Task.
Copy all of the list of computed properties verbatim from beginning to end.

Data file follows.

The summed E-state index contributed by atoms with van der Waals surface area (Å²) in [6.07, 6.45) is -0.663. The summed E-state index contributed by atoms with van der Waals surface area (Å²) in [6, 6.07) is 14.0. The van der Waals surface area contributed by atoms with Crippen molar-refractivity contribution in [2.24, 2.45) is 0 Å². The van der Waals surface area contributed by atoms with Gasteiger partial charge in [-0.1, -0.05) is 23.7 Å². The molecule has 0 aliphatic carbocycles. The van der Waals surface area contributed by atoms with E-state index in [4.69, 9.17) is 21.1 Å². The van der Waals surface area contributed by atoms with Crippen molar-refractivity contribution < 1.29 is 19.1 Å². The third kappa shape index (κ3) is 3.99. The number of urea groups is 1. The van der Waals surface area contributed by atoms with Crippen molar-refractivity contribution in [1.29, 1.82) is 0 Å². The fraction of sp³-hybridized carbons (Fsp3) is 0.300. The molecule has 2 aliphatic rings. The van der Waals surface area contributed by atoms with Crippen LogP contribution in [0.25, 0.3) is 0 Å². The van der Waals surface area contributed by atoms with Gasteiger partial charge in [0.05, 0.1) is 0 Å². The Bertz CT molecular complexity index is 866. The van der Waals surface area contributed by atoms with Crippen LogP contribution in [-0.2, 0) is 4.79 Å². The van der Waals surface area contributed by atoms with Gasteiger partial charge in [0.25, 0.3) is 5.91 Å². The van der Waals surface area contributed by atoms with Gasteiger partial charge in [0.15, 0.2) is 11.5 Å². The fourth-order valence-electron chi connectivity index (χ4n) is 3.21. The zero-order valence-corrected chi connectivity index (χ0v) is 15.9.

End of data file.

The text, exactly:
The summed E-state index contributed by atoms with van der Waals surface area (Å²) in [6.07, 6.45) is -0.663. The summed E-state index contributed by atoms with van der Waals surface area (Å²) in [6, 6.07) is 14.0. The van der Waals surface area contributed by atoms with Crippen molar-refractivity contribution in [2.24, 2.45) is 0 Å². The van der Waals surface area contributed by atoms with Gasteiger partial charge in [-0.1, -0.05) is 23.7 Å². The molecule has 0 aliphatic carbocycles. The van der Waals surface area contributed by atoms with E-state index in [4.69, 9.17) is 21.1 Å². The van der Waals surface area contributed by atoms with Crippen molar-refractivity contribution < 1.29 is 19.1 Å². The third kappa shape index (κ3) is 3.99. The number of urea groups is 1. The van der Waals surface area contributed by atoms with Crippen molar-refractivity contribution in [1.29, 1.82) is 0 Å². The fraction of sp³-hybridized carbons (Fsp3) is 0.300. The molecule has 2 aliphatic rings. The van der Waals surface area contributed by atoms with Crippen LogP contribution in [0.25, 0.3) is 0 Å². The van der Waals surface area contributed by atoms with Gasteiger partial charge in [0.05, 0.1) is 0 Å². The Bertz CT molecular complexity index is 866. The van der Waals surface area contributed by atoms with Crippen LogP contribution in [-0.2, 0) is 4.79 Å². The van der Waals surface area contributed by atoms with Gasteiger partial charge in [0.25, 0.3) is 5.91 Å². The van der Waals surface area contributed by atoms with Gasteiger partial charge in [0.15, 0.2) is 11.5 Å². The fourth-order valence-electron chi connectivity index (χ4n) is 3.21. The zero-order valence-corrected chi connectivity index (χ0v) is 15.9.